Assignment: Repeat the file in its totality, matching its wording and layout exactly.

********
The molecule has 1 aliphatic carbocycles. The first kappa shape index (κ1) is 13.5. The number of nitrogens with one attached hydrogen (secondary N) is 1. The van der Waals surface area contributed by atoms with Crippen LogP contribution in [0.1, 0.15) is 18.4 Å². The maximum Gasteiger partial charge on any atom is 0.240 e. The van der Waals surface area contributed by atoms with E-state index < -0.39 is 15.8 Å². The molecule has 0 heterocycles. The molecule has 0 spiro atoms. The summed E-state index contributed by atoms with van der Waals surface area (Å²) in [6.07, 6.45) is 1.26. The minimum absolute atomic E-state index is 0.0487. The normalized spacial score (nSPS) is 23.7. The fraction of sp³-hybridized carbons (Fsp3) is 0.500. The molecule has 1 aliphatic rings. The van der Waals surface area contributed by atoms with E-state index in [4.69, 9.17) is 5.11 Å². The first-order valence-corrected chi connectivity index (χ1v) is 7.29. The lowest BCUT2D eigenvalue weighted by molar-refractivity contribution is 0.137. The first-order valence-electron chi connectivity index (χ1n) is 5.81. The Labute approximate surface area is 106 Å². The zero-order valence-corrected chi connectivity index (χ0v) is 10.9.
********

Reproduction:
The molecule has 1 aliphatic carbocycles. The first kappa shape index (κ1) is 13.5. The number of nitrogens with one attached hydrogen (secondary N) is 1. The van der Waals surface area contributed by atoms with Crippen LogP contribution in [0.1, 0.15) is 18.4 Å². The maximum Gasteiger partial charge on any atom is 0.240 e. The van der Waals surface area contributed by atoms with E-state index < -0.39 is 15.8 Å². The molecule has 0 heterocycles. The molecule has 0 spiro atoms. The summed E-state index contributed by atoms with van der Waals surface area (Å²) in [6.07, 6.45) is 1.26. The minimum absolute atomic E-state index is 0.0487. The normalized spacial score (nSPS) is 23.7. The fraction of sp³-hybridized carbons (Fsp3) is 0.500. The molecule has 1 aliphatic rings. The van der Waals surface area contributed by atoms with E-state index in [4.69, 9.17) is 5.11 Å². The first-order valence-corrected chi connectivity index (χ1v) is 7.29. The lowest BCUT2D eigenvalue weighted by molar-refractivity contribution is 0.137. The first-order valence-electron chi connectivity index (χ1n) is 5.81. The Labute approximate surface area is 106 Å². The zero-order valence-corrected chi connectivity index (χ0v) is 10.9.